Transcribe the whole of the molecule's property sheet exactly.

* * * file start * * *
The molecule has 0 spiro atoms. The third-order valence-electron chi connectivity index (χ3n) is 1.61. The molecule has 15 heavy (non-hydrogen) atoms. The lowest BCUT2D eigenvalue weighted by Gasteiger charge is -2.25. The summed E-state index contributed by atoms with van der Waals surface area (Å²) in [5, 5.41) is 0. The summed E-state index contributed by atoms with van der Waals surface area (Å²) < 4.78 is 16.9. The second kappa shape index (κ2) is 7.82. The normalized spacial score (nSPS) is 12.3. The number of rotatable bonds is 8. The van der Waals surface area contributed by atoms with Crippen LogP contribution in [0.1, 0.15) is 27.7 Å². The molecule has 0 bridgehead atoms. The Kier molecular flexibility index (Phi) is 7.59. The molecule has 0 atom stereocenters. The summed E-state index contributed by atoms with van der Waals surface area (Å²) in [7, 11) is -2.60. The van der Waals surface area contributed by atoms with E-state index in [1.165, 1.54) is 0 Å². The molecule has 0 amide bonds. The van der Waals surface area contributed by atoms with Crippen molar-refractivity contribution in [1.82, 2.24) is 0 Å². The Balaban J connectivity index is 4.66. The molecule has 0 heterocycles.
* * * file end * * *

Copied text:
The molecule has 0 spiro atoms. The third-order valence-electron chi connectivity index (χ3n) is 1.61. The molecule has 15 heavy (non-hydrogen) atoms. The lowest BCUT2D eigenvalue weighted by Gasteiger charge is -2.25. The summed E-state index contributed by atoms with van der Waals surface area (Å²) in [5, 5.41) is 0. The summed E-state index contributed by atoms with van der Waals surface area (Å²) < 4.78 is 16.9. The second kappa shape index (κ2) is 7.82. The normalized spacial score (nSPS) is 12.3. The number of rotatable bonds is 8. The van der Waals surface area contributed by atoms with Crippen LogP contribution in [0.1, 0.15) is 27.7 Å². The molecule has 0 bridgehead atoms. The Kier molecular flexibility index (Phi) is 7.59. The molecule has 0 atom stereocenters. The summed E-state index contributed by atoms with van der Waals surface area (Å²) in [7, 11) is -2.60. The van der Waals surface area contributed by atoms with E-state index in [1.165, 1.54) is 0 Å². The molecule has 0 amide bonds. The van der Waals surface area contributed by atoms with Crippen molar-refractivity contribution in [1.82, 2.24) is 0 Å². The Balaban J connectivity index is 4.66. The molecule has 0 heterocycles.